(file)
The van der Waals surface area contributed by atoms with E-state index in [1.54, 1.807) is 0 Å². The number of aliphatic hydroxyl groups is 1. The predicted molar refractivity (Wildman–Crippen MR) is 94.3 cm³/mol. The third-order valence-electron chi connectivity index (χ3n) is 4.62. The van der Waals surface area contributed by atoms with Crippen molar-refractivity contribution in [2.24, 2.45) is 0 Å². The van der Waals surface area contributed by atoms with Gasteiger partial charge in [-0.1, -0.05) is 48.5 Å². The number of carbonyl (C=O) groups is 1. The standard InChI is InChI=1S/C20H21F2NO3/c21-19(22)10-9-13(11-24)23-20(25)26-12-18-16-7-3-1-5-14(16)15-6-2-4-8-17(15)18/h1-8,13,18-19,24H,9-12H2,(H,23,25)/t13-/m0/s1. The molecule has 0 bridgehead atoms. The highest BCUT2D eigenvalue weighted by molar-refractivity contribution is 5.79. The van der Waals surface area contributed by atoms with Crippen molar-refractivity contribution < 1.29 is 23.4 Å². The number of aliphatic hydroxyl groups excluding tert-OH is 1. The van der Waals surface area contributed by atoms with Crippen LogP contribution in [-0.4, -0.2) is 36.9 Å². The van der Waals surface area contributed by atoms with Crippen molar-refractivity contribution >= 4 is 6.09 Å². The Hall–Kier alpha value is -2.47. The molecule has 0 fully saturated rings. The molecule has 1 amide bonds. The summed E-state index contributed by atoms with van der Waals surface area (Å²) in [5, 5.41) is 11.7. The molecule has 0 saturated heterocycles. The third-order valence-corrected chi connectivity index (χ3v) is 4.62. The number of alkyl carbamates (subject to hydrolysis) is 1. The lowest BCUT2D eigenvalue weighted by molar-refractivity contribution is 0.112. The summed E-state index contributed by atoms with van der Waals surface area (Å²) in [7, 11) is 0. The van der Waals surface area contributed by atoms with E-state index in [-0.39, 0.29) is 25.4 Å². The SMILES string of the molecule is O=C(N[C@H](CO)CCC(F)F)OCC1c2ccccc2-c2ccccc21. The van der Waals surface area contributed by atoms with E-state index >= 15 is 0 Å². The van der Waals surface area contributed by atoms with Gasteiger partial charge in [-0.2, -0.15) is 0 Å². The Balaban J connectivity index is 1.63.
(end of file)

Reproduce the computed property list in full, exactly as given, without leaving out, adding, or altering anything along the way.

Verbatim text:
The van der Waals surface area contributed by atoms with E-state index in [1.54, 1.807) is 0 Å². The number of aliphatic hydroxyl groups is 1. The predicted molar refractivity (Wildman–Crippen MR) is 94.3 cm³/mol. The third-order valence-electron chi connectivity index (χ3n) is 4.62. The van der Waals surface area contributed by atoms with Crippen molar-refractivity contribution in [2.24, 2.45) is 0 Å². The van der Waals surface area contributed by atoms with Gasteiger partial charge in [-0.1, -0.05) is 48.5 Å². The number of carbonyl (C=O) groups is 1. The standard InChI is InChI=1S/C20H21F2NO3/c21-19(22)10-9-13(11-24)23-20(25)26-12-18-16-7-3-1-5-14(16)15-6-2-4-8-17(15)18/h1-8,13,18-19,24H,9-12H2,(H,23,25)/t13-/m0/s1. The molecule has 0 bridgehead atoms. The highest BCUT2D eigenvalue weighted by molar-refractivity contribution is 5.79. The van der Waals surface area contributed by atoms with Crippen molar-refractivity contribution < 1.29 is 23.4 Å². The number of aliphatic hydroxyl groups excluding tert-OH is 1. The van der Waals surface area contributed by atoms with Crippen LogP contribution in [-0.4, -0.2) is 36.9 Å². The van der Waals surface area contributed by atoms with Crippen molar-refractivity contribution >= 4 is 6.09 Å². The Hall–Kier alpha value is -2.47. The molecule has 0 fully saturated rings. The molecule has 1 amide bonds. The summed E-state index contributed by atoms with van der Waals surface area (Å²) in [5, 5.41) is 11.7. The molecule has 0 saturated heterocycles. The third-order valence-corrected chi connectivity index (χ3v) is 4.62. The number of alkyl carbamates (subject to hydrolysis) is 1. The lowest BCUT2D eigenvalue weighted by molar-refractivity contribution is 0.112. The summed E-state index contributed by atoms with van der Waals surface area (Å²) in [7, 11) is 0. The van der Waals surface area contributed by atoms with E-state index in [-0.39, 0.29) is 25.4 Å². The SMILES string of the molecule is O=C(N[C@H](CO)CCC(F)F)OCC1c2ccccc2-c2ccccc21. The van der Waals surface area contributed by atoms with E-state index >= 15 is 0 Å². The van der Waals surface area contributed by atoms with Gasteiger partial charge in [-0.2, -0.15) is 0 Å². The Balaban J connectivity index is 1.63.